• Clinical signs may appear 8-24 hours after ingestion of 25(OH)D3, 1,25(H)2D3 or their analogues.

Diagnosis

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Treatment

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Outcomes

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Further Reading

Publications

Refereed papers

  • Recent references from PubMed and VetMedResource.
  • Ulutas B, Voyvoda H, Pasa S et al (2006) Clodronate treatment of vitamin D-induced hypercalcaemia in dogs. J Vet Emerg Crit Care 16 (2), 141-145 VetMedResource.
  • Hostutler R A, Chew D J, Jaeger J Q et al (2005) Uses and effectiveness of pamidronate disodium for treatment of dogs and cats with hypercalcaemia. J Vet Intern Med 19 (1), 29-33 PubMed.
  • Pesillo S A, Khan S A, Rozanski E A et al (2002) Calcipotriene toxicosis in a dog successfully treated with pamidronate disodium. J Vet Emerg Crit Care 12 (3), 177-181 VetMedResource.
  • Morrow C (2001) Cholecalciferol poisoning. Vet Med 96 (12), 905-911 ASCPApro.
  • Hare W R, Dobbs C E, Slayman K A et al (2000) Calcipotriene poisoning in dogs. Vet Med 95 (10), 770-778 VetMedResource.
  • Hilbe M, Sydler T, Fischer L et al (2000) Metastatic calcification in a dog attributable to ingestion of a tacalcitol ointment. Vet Pathol 37 (5), 490-492 PubMed.
  • Rumbeiha W K, Fitzgerald S D, Kruger J M et al (2000) Use of pamidronate disodium to reduce cholecalciferol-induced toxicosis in dogs. Am J Vet Res 61 (1), 9-13 PubMed.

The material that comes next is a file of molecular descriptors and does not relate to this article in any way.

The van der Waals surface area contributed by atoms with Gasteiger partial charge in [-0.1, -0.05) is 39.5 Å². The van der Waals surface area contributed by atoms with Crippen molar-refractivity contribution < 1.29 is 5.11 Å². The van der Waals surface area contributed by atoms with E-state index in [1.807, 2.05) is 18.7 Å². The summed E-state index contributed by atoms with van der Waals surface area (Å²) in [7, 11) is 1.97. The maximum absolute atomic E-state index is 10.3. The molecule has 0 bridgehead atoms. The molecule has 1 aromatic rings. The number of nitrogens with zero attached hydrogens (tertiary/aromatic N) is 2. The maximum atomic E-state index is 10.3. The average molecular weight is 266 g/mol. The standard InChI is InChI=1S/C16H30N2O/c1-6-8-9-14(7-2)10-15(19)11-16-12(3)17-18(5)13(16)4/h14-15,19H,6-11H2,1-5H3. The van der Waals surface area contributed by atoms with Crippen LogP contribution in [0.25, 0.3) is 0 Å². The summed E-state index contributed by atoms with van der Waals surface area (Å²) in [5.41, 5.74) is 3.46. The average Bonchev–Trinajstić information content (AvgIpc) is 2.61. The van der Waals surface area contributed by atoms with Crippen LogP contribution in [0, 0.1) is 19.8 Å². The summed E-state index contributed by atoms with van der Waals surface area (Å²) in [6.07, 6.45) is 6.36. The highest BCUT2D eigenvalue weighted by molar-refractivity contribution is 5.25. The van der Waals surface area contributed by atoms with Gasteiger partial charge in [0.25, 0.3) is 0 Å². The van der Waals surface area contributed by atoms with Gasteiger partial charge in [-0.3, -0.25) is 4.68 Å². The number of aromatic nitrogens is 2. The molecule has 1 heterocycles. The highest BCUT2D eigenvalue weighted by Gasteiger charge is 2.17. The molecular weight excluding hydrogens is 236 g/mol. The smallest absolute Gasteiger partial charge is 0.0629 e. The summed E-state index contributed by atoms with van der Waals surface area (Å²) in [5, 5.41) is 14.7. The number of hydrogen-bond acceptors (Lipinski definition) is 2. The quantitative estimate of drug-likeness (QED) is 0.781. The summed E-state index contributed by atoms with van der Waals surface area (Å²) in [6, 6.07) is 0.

• Durtnell R E (1999) Canine vitamin D toxicosis. JSAP 40 (11), 550 PubMed.
  • Rumbeiha W K, Kruger J M, Fitzgerald S D et al (1999) Use of pamidronate to reverse vitamin D3-induced toxicosis in dogs. Am J Vet Res 60 (9), 1092-1097 PubMed.
  • Fan T M, Simpson K W, Trasti S et al (1998) Calcipotriol toxicity in a dog. JSAP 39 (12), 581-586 PubMed.
  • Cumming C (1991) Suspected vitamin D rodenticide poisoning in a dog. Vet Rec 128 (25), 600 PubMed.
  • Dorman D C (1990) Anticoagulant, Cholecalciferol, and Bromethalin-based Rodenticides. Vet Clinic N Am Sm Anim Pract 20 (2), 339-352 PubMed.
  • Dougherty S A, Center S A & Dzanis D A (1990) Salmon calcitonin as adjunct treatment for vitamin D toxicosis in a dog. J Am Vet Med Assoc 196 (8), 1269-1272 PubMed.
  • El Bahri L et al (1990) Poisoning in dogs by vitamin D3 containing rodenticides. Compend Contin Educ 12 (10), 1414-1417 VetMedResource.
  • Fooshee S K & Forrester S D (1990) Hypercalcaemia secondary to cholecalciferol rodenticide toxicosis in two dogs. J Am Vet Med Assoc 196 (8), 1265-1268 PubMed.
  • Studdert V P (1990) Toxicity of Cholecalciferol-containing rodenticides for dogs and cats. Aust Vet J 67 (6), N218 PubMed.
  • Gunther R, Felice L J & Nelson R K et al (1988) Toxicity of a vitamin D3 rodenticide to dogs. J Am Vet Med Assoc 193 (2), 211-214 PubMed.
  • (1988) Comments on toxicity of a vitamin D3 rodenticide. J Am Vet Med Assoc 193 (7), 757 PubMed.

Other sources of information

  • Rumbeiha W K (2006) Cholecalciferol. In:Small Animal Toxicology. 2nd edition. Editors M E Peterson and P A Talcott. Elsevier Inc., St Louis, MO. pp 629-642.
  • Bahri L E (1990) Poisoning in dogs by vitamin D3-containing rodenticides. Comp Cont Ed Pract Vet 12, 1414-1417.